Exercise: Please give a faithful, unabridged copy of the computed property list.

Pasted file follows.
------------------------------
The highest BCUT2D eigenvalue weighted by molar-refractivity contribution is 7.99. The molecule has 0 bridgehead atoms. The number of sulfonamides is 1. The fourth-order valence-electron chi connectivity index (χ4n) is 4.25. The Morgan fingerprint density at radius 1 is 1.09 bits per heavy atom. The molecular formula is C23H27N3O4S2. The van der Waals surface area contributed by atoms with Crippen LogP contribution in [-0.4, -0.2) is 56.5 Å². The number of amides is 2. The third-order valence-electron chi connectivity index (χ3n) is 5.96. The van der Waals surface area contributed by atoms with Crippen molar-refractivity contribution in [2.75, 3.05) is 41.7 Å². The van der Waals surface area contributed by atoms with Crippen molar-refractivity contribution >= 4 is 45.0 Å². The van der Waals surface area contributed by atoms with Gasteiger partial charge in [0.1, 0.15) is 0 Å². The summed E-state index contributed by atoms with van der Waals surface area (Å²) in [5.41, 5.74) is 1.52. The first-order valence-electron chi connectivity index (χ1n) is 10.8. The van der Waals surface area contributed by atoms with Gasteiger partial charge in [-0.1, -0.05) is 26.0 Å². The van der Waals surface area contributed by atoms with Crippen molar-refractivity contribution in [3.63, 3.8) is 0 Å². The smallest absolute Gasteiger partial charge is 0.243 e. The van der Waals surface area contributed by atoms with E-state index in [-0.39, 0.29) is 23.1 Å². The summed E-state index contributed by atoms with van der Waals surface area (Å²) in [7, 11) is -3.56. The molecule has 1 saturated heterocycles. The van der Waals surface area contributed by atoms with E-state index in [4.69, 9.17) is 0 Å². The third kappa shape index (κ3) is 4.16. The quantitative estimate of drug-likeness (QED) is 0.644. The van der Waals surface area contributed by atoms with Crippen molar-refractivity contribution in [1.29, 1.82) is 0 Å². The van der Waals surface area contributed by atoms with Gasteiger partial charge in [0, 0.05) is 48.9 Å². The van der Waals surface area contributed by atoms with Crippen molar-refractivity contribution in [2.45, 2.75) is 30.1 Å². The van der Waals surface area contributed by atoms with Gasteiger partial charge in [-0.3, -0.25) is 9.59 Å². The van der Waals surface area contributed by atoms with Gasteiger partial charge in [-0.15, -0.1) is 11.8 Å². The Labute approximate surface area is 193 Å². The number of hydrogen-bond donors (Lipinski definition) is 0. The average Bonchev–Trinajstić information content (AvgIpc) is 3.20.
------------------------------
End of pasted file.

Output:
The highest BCUT2D eigenvalue weighted by molar-refractivity contribution is 7.99. The molecule has 0 bridgehead atoms. The number of sulfonamides is 1. The fourth-order valence-electron chi connectivity index (χ4n) is 4.25. The Morgan fingerprint density at radius 1 is 1.09 bits per heavy atom. The molecular formula is C23H27N3O4S2. The van der Waals surface area contributed by atoms with Crippen LogP contribution in [-0.4, -0.2) is 56.5 Å². The number of amides is 2. The third-order valence-electron chi connectivity index (χ3n) is 5.96. The van der Waals surface area contributed by atoms with Crippen molar-refractivity contribution in [2.75, 3.05) is 41.7 Å². The van der Waals surface area contributed by atoms with Crippen molar-refractivity contribution >= 4 is 45.0 Å². The van der Waals surface area contributed by atoms with Gasteiger partial charge in [0.1, 0.15) is 0 Å². The summed E-state index contributed by atoms with van der Waals surface area (Å²) in [5.41, 5.74) is 1.52. The first-order valence-electron chi connectivity index (χ1n) is 10.8. The van der Waals surface area contributed by atoms with Gasteiger partial charge in [-0.1, -0.05) is 26.0 Å². The van der Waals surface area contributed by atoms with Crippen molar-refractivity contribution in [3.63, 3.8) is 0 Å². The smallest absolute Gasteiger partial charge is 0.243 e. The van der Waals surface area contributed by atoms with E-state index in [-0.39, 0.29) is 23.1 Å². The summed E-state index contributed by atoms with van der Waals surface area (Å²) in [7, 11) is -3.56. The molecule has 1 saturated heterocycles. The van der Waals surface area contributed by atoms with E-state index in [4.69, 9.17) is 0 Å². The third kappa shape index (κ3) is 4.16. The quantitative estimate of drug-likeness (QED) is 0.644. The van der Waals surface area contributed by atoms with Crippen molar-refractivity contribution in [1.29, 1.82) is 0 Å². The van der Waals surface area contributed by atoms with Gasteiger partial charge in [0, 0.05) is 48.9 Å². The van der Waals surface area contributed by atoms with Crippen molar-refractivity contribution in [2.45, 2.75) is 30.1 Å². The van der Waals surface area contributed by atoms with Gasteiger partial charge in [-0.3, -0.25) is 9.59 Å². The van der Waals surface area contributed by atoms with Gasteiger partial charge in [-0.15, -0.1) is 11.8 Å². The Labute approximate surface area is 193 Å². The number of hydrogen-bond donors (Lipinski definition) is 0. The average Bonchev–Trinajstić information content (AvgIpc) is 3.20.